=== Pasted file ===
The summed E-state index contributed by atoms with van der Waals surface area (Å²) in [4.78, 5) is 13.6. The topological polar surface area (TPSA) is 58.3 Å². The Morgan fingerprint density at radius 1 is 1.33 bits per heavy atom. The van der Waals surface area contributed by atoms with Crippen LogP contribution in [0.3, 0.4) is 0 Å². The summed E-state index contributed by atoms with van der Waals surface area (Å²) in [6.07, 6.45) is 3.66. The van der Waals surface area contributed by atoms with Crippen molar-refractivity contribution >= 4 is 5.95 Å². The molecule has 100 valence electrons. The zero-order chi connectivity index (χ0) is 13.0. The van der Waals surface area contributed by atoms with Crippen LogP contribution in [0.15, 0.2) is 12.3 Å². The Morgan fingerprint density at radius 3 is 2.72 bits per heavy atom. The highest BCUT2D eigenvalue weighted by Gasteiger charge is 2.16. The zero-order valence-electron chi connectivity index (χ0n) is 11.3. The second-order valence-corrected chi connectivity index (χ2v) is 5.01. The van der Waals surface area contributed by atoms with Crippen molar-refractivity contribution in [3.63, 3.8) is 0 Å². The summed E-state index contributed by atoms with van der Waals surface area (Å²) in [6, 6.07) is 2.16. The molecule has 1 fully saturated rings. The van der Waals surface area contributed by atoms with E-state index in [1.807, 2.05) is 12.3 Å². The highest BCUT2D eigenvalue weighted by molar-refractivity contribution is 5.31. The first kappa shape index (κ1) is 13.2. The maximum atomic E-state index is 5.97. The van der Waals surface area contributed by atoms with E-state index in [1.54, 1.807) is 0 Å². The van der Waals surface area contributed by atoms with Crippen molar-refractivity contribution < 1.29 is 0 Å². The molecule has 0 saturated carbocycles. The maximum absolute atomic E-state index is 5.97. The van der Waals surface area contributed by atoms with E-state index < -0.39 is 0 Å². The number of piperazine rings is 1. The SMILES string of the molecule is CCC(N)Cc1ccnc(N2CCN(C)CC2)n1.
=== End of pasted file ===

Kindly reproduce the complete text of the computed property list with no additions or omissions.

The summed E-state index contributed by atoms with van der Waals surface area (Å²) in [4.78, 5) is 13.6. The topological polar surface area (TPSA) is 58.3 Å². The Morgan fingerprint density at radius 1 is 1.33 bits per heavy atom. The van der Waals surface area contributed by atoms with Crippen LogP contribution in [0.3, 0.4) is 0 Å². The summed E-state index contributed by atoms with van der Waals surface area (Å²) in [6.07, 6.45) is 3.66. The van der Waals surface area contributed by atoms with Crippen molar-refractivity contribution >= 4 is 5.95 Å². The molecule has 100 valence electrons. The zero-order chi connectivity index (χ0) is 13.0. The van der Waals surface area contributed by atoms with Crippen LogP contribution in [0.15, 0.2) is 12.3 Å². The Morgan fingerprint density at radius 3 is 2.72 bits per heavy atom. The highest BCUT2D eigenvalue weighted by Gasteiger charge is 2.16. The zero-order valence-electron chi connectivity index (χ0n) is 11.3. The second-order valence-corrected chi connectivity index (χ2v) is 5.01. The van der Waals surface area contributed by atoms with Crippen molar-refractivity contribution in [3.63, 3.8) is 0 Å². The summed E-state index contributed by atoms with van der Waals surface area (Å²) in [6, 6.07) is 2.16. The molecule has 1 fully saturated rings. The van der Waals surface area contributed by atoms with E-state index in [1.807, 2.05) is 12.3 Å². The highest BCUT2D eigenvalue weighted by molar-refractivity contribution is 5.31. The first kappa shape index (κ1) is 13.2. The maximum atomic E-state index is 5.97. The van der Waals surface area contributed by atoms with E-state index in [1.54, 1.807) is 0 Å². The van der Waals surface area contributed by atoms with Crippen molar-refractivity contribution < 1.29 is 0 Å². The molecule has 0 saturated carbocycles. The maximum absolute atomic E-state index is 5.97. The van der Waals surface area contributed by atoms with E-state index < -0.39 is 0 Å². The number of piperazine rings is 1. The SMILES string of the molecule is CCC(N)Cc1ccnc(N2CCN(C)CC2)n1.